String Format Java | Formatting a String | Date Time Format Specifiers
While dealing with string, int, float, long etc. you might require your results to be in a certain format. That’s where String Format Java comes into the picture. Using formatting you could adjust the primitive data types to give results in your desired style.
How do you achieve that? Easy there, tiger. I am coming to it.
- 1 How to Format a String in Java
- 2 Integer and String Formatting
- 3 String Format Java: General Format Specifiers
- 4 Ways to Use String Format Java
- 5 Using String.format()
- 6 Using System.out.format() and printf()
- 7 Using Formatter Class
- 8 Date and Time Format Specifiers
- 9 Grabbing Current Date and Time
- 10 Grabbing a Customized Date and Time
How to Format a String in Java
Up until now, we have seen string in Java up close, now it is time to understand how to format it.
You do so with the help of format specifiers. These are all bunch of codes that are hard coded for your JVM to understand. You need to remember these, if not all at least the important ones that you might need for your code.
The date/time conversion format specifiers might pop up at some point in your life some time. You can note that down or at any day come back here to check it out.
The most basic syntax that string format Java follows is:
“% [argument index] [flag] [width] [.precision] type”
While we are at it, let’s label the above so that we know what’s what. Here’s the legend:
- % is nothing but a special character that tells JVM that a formatting instruction is going to follow.
- [argument index] lets your JVM know about the index of the argument that needs formatting. It is optional.
- [flag] is nothing but a special instruction. E.g. + or – sign to decide padding
- [width] means minimum number of output characters you need
- [.precision] implies the precision of floating point numbers, meaning the no. of decimal digits you want.
- type is a mandatory field that lets JVM know what type you need to format your string in. e.g. s means string, d means integer etc.
Integer and String Formatting
That being said we can take a look at some String Format Java examples, to understand what is in store for us:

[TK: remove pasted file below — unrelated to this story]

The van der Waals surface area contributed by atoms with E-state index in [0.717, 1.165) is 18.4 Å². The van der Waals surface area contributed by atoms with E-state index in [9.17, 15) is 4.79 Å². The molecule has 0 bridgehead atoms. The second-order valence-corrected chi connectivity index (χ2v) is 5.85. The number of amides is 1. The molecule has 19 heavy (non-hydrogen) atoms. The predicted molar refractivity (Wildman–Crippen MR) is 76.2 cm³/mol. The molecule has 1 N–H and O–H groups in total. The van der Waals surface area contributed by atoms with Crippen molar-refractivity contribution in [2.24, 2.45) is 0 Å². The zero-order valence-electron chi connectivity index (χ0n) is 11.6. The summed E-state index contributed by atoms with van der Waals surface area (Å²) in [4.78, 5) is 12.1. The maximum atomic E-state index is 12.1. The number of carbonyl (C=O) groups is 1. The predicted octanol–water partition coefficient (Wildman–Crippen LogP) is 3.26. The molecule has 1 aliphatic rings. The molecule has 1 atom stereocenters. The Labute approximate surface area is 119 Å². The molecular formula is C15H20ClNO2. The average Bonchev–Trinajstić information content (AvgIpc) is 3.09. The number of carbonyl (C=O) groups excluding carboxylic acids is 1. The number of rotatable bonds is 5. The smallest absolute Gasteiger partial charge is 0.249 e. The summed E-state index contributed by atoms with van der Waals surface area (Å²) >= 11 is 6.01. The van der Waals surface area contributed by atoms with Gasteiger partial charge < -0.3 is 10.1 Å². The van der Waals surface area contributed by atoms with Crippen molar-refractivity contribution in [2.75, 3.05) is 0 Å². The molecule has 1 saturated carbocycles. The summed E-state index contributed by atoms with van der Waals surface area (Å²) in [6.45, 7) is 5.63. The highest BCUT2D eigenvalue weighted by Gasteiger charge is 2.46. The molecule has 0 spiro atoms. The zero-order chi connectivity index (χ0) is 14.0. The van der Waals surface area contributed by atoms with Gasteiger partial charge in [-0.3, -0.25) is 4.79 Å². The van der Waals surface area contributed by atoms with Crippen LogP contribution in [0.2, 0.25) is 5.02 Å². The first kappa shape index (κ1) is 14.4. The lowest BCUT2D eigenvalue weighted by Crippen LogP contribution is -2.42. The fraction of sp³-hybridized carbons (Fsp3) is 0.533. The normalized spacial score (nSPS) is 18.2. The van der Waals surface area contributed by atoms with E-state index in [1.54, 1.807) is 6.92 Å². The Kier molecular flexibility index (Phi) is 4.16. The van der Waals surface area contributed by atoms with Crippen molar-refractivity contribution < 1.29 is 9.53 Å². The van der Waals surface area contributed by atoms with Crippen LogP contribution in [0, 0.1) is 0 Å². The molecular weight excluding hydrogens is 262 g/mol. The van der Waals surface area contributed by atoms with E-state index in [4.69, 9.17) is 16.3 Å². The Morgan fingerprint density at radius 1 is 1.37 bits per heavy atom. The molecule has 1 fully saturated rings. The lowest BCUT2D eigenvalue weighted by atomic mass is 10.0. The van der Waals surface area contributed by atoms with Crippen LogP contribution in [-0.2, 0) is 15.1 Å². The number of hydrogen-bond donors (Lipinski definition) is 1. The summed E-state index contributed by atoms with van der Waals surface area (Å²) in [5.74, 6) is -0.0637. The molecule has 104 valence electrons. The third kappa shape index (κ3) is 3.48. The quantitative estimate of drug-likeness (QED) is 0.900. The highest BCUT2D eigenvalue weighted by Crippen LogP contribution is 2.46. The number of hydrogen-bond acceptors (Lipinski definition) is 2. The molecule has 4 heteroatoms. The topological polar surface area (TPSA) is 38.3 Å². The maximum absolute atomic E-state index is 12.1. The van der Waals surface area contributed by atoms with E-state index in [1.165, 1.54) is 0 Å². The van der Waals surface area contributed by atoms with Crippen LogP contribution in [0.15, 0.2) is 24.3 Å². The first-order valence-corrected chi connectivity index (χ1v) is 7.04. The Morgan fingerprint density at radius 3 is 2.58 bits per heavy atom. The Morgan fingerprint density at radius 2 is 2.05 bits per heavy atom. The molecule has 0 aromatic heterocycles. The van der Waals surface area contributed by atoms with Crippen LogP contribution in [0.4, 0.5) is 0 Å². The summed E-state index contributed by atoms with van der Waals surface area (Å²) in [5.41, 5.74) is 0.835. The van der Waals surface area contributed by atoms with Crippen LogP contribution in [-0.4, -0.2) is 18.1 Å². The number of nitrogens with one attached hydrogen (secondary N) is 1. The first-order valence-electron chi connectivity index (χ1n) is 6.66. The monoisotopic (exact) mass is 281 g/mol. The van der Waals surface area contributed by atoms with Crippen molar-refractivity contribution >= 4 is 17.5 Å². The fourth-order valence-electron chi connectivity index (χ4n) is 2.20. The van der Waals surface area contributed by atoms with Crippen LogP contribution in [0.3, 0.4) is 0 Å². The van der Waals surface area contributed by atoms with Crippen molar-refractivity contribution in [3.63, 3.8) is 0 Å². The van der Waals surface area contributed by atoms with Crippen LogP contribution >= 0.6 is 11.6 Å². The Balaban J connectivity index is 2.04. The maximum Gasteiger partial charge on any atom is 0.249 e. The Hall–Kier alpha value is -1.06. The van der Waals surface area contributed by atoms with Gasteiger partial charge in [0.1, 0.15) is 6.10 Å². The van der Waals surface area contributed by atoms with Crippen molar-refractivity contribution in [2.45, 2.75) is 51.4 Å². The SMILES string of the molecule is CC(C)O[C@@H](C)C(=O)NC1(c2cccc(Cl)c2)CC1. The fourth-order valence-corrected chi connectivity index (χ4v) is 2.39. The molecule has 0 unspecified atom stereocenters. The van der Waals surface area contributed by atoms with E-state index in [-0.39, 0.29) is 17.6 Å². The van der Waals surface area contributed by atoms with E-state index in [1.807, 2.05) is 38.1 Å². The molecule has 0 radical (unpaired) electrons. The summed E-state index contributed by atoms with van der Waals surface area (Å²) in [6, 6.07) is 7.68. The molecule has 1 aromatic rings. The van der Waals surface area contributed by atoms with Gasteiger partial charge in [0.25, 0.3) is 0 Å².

What if we had an integer to address. Here’s a small list to answer what does what:
- %d – Prints integer as is
- %8d – If no. of digits is less than 8, prints output padded to the left
- %-8d – If no. of digits is less than 8, prints output padded to the right
- %08d – If no. of digits is less than 8, prints output padded to the left with 0s.
- %.2d – Prints maximum 2 digits of the integer
‘What if we had a string to address? Here’s a list to answer that:
- %s – Prints string as is
- %10s – If no. of digits is less than 10, prints output padded to the left
- %-10s – If no. of digits is less than 10, prints output padded to the right
- %.5s – Prints maximum 5 characters of the string
String Format Java: General Format Specifiers
In Java, you could use format specifiers to let the JVM know that you want your result in a desired data type format. Some examples of frequently used format specifiers are:
- %a = returns Hex output of floating point no
- %b = returns ‘true’ if non-NULL and ‘false’ if NULL
- %c = returns a unicode character
- %d = returns decimal Integer
- %e = returns decimal number in scientific notation
- %f = returns decimal number
- %g = returns decimal number with scientific notation depending upon precision and value
- %h = returns hex string of value from hashCode() method
- %n = returns a line-separator
- %o = returns octal number
- %s = returns a string value
- %t = a prefix for Date/Time conversion (You still need more formatting, refer bottom section)
- %x = returns Hex string
Ways to Use String Format Java
Now comes the part where you learn how to use a format specifier. There are three ways to achieve that in Java:
- Using String.format()
- Using printf() or format() method of System.out and System.err
- Using Formatter class and linking it to StringBuilder
Let’s see each one of them one by one:
It is one of the most sought after ways of string format Java. The String class has a format() method in it which helps in formatting a string. Here’s one example to help you understand:
String s = String.format("%s were %d %s", "There", 3, " people"); System.out.println(s);
The output to the above would be:
There were 3 people
Notice how we need to simply provide as many parameters as many format specifiers are there. So as to simply fill in the blanks.
If you wish to represent a positive no., you could use simply this: